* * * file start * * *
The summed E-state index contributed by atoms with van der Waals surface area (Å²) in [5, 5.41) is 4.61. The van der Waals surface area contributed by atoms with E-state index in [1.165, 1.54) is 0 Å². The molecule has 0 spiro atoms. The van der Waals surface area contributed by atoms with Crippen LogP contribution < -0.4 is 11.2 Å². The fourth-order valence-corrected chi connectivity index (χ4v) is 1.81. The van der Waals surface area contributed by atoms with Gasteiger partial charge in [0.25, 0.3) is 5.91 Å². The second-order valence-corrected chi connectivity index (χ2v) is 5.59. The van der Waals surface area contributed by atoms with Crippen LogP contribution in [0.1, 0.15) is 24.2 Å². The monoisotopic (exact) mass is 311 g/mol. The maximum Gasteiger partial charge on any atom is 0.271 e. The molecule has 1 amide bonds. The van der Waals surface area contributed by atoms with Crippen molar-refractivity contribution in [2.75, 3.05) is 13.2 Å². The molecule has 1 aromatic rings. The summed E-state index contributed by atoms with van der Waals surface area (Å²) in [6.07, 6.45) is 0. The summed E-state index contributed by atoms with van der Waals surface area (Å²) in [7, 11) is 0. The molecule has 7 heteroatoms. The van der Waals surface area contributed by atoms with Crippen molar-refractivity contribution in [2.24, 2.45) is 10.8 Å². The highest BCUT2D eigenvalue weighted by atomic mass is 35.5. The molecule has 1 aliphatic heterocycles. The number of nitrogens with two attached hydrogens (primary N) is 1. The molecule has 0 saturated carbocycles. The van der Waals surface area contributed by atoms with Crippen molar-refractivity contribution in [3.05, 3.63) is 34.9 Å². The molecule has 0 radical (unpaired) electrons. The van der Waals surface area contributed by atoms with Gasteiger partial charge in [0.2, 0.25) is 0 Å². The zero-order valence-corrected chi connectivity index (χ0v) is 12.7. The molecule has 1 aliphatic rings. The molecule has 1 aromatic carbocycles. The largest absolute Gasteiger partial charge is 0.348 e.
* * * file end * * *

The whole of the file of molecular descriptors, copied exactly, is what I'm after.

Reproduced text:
The summed E-state index contributed by atoms with van der Waals surface area (Å²) in [5, 5.41) is 4.61. The van der Waals surface area contributed by atoms with E-state index in [1.165, 1.54) is 0 Å². The molecule has 0 spiro atoms. The van der Waals surface area contributed by atoms with Crippen LogP contribution < -0.4 is 11.2 Å². The fourth-order valence-corrected chi connectivity index (χ4v) is 1.81. The van der Waals surface area contributed by atoms with Gasteiger partial charge in [0.25, 0.3) is 5.91 Å². The second-order valence-corrected chi connectivity index (χ2v) is 5.59. The van der Waals surface area contributed by atoms with Crippen LogP contribution in [0.1, 0.15) is 24.2 Å². The monoisotopic (exact) mass is 311 g/mol. The maximum Gasteiger partial charge on any atom is 0.271 e. The molecule has 1 amide bonds. The van der Waals surface area contributed by atoms with Crippen molar-refractivity contribution in [2.75, 3.05) is 13.2 Å². The molecule has 1 aromatic rings. The summed E-state index contributed by atoms with van der Waals surface area (Å²) in [6.07, 6.45) is 0. The summed E-state index contributed by atoms with van der Waals surface area (Å²) in [7, 11) is 0. The molecule has 7 heteroatoms. The van der Waals surface area contributed by atoms with Crippen molar-refractivity contribution in [2.24, 2.45) is 10.8 Å². The highest BCUT2D eigenvalue weighted by atomic mass is 35.5. The molecule has 1 aliphatic heterocycles. The number of nitrogens with two attached hydrogens (primary N) is 1. The molecule has 0 saturated carbocycles. The van der Waals surface area contributed by atoms with Crippen molar-refractivity contribution in [3.05, 3.63) is 34.9 Å². The molecule has 0 radical (unpaired) electrons. The van der Waals surface area contributed by atoms with Gasteiger partial charge in [0.2, 0.25) is 0 Å². The zero-order valence-corrected chi connectivity index (χ0v) is 12.7. The molecule has 1 aliphatic rings. The molecule has 1 aromatic carbocycles. The largest absolute Gasteiger partial charge is 0.348 e.